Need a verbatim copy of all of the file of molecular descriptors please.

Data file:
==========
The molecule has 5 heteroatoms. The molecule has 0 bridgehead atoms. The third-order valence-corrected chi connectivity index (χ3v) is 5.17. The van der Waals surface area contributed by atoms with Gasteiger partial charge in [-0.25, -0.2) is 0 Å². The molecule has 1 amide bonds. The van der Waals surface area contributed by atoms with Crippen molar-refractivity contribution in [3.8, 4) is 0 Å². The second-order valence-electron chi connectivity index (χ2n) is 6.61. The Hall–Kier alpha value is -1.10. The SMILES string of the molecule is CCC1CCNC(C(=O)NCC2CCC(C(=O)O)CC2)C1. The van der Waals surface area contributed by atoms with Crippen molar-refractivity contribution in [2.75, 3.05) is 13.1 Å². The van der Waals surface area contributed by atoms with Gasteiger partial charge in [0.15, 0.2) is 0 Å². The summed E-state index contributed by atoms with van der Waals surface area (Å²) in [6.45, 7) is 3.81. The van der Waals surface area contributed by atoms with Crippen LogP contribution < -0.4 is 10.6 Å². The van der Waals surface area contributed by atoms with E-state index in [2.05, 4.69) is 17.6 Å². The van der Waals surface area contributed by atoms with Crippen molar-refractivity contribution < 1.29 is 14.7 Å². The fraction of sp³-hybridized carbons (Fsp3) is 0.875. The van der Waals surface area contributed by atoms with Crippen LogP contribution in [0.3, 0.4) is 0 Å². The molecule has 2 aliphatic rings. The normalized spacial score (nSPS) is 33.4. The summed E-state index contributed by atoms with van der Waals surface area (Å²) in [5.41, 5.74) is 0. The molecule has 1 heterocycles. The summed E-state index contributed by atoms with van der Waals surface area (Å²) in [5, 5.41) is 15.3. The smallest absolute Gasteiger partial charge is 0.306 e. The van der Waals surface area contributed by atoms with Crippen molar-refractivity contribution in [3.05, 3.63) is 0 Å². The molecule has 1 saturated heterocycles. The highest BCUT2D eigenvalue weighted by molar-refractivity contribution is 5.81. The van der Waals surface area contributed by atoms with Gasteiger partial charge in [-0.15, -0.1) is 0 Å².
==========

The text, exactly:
The molecule has 5 heteroatoms. The molecule has 0 bridgehead atoms. The third-order valence-corrected chi connectivity index (χ3v) is 5.17. The van der Waals surface area contributed by atoms with Gasteiger partial charge in [-0.25, -0.2) is 0 Å². The molecule has 1 amide bonds. The van der Waals surface area contributed by atoms with Crippen molar-refractivity contribution in [3.8, 4) is 0 Å². The second-order valence-electron chi connectivity index (χ2n) is 6.61. The Hall–Kier alpha value is -1.10. The SMILES string of the molecule is CCC1CCNC(C(=O)NCC2CCC(C(=O)O)CC2)C1. The van der Waals surface area contributed by atoms with Crippen molar-refractivity contribution in [2.75, 3.05) is 13.1 Å². The van der Waals surface area contributed by atoms with Gasteiger partial charge in [0.15, 0.2) is 0 Å². The summed E-state index contributed by atoms with van der Waals surface area (Å²) in [6.45, 7) is 3.81. The van der Waals surface area contributed by atoms with Crippen LogP contribution < -0.4 is 10.6 Å². The van der Waals surface area contributed by atoms with E-state index in [2.05, 4.69) is 17.6 Å². The van der Waals surface area contributed by atoms with Crippen molar-refractivity contribution < 1.29 is 14.7 Å². The fraction of sp³-hybridized carbons (Fsp3) is 0.875. The van der Waals surface area contributed by atoms with Crippen LogP contribution in [0.3, 0.4) is 0 Å². The molecule has 2 aliphatic rings. The normalized spacial score (nSPS) is 33.4. The summed E-state index contributed by atoms with van der Waals surface area (Å²) in [5.41, 5.74) is 0. The molecule has 1 heterocycles. The summed E-state index contributed by atoms with van der Waals surface area (Å²) in [5, 5.41) is 15.3. The smallest absolute Gasteiger partial charge is 0.306 e. The van der Waals surface area contributed by atoms with Crippen molar-refractivity contribution in [3.05, 3.63) is 0 Å². The molecule has 1 saturated heterocycles. The highest BCUT2D eigenvalue weighted by molar-refractivity contribution is 5.81. The van der Waals surface area contributed by atoms with Gasteiger partial charge in [-0.15, -0.1) is 0 Å².